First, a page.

Case in point? The scene where Eddie checks into the hotel where he has no reservation by pretending to be a Rolling Stone reporter. That is unadulterated Murphy schtick in its purest form. But the performance is not all histrionics and gesticulations. The funniest part comes when Eddie connives his way into a room, but is still stuck with a $235-a-night rate (and that's in 1984) that he can't afford. The silent scream in his eyes is funnier than any further haggling could have been. It's so effective that I remember worrying how he'd afford the room the whole movie and feeling a sigh of relief when the police department picks up the tab for him at the end of the film.
Even Eddie Murphy's expressions count as plot points.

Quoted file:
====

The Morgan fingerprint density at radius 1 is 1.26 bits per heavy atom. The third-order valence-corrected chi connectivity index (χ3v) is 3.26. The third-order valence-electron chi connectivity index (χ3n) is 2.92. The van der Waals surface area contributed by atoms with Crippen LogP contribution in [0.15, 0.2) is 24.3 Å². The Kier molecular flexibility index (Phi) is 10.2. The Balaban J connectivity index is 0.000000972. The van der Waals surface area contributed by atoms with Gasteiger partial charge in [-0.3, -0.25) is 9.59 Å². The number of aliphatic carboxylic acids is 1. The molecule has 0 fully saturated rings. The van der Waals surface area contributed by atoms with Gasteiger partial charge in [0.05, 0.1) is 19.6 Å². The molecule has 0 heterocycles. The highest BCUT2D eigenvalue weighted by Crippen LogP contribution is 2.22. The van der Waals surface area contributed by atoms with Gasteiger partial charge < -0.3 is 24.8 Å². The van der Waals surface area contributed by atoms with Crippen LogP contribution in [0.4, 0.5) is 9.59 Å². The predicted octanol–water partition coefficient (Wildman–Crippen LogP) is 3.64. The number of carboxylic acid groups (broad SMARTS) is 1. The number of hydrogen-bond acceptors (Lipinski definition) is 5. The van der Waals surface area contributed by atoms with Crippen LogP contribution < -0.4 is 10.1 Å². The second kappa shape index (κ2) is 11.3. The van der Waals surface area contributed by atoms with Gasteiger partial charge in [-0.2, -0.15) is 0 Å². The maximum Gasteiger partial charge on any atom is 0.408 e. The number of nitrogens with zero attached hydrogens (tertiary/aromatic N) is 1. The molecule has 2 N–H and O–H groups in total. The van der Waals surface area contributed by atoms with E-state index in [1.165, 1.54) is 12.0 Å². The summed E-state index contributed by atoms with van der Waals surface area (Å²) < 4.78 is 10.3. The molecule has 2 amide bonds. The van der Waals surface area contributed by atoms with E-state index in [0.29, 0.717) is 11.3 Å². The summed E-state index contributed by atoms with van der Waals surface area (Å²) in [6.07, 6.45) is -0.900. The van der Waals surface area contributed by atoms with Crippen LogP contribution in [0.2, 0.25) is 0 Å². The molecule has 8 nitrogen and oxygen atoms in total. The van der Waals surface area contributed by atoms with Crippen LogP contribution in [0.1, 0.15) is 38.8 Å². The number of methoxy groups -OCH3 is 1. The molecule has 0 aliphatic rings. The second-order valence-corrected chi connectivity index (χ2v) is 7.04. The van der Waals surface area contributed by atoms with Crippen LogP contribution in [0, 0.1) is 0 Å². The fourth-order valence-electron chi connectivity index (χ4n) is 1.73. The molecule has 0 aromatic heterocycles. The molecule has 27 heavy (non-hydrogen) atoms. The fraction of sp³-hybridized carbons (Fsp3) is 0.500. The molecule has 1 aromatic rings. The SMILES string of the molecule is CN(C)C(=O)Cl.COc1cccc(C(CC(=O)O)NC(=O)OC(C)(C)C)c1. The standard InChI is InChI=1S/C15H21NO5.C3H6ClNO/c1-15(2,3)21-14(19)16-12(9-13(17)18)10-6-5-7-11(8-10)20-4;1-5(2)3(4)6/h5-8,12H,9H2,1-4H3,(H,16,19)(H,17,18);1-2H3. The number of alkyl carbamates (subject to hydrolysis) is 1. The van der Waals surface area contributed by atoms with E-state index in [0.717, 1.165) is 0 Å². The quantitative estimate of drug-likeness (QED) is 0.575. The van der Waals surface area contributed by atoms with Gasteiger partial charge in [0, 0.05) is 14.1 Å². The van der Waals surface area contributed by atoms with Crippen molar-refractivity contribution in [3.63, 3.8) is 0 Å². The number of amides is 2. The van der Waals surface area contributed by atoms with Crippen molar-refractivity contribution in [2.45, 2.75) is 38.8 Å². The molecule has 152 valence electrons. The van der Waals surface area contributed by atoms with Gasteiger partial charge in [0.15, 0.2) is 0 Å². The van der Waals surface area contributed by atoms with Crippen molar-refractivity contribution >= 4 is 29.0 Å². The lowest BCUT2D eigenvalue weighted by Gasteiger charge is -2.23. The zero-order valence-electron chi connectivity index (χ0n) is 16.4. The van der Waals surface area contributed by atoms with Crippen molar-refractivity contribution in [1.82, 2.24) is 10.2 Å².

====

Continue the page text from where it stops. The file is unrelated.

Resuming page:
And look how well Eddie plays with others in this movie. Despite all the heavy lifting he does to inject humor, such as telling the chief that Taggart and Rosewood are "super-cops" or pretending to be bad guy Victor Maitland's STD-infected lover, he stands back to let other comedic gems shine. Bronson Pinchot has the role of his life doing his nondescript Eurotrash accent as Serge in the gallery, and Damon Wayans somehow makes selling bananas memorable. Everyone is funny in this movie. Paul Reiser as Jeffrey, John Ashton as Taggart and Judge Reinhold as Rosewood. All funny. Eddie has never been better as both a brute comic force and the straight man for others in one role.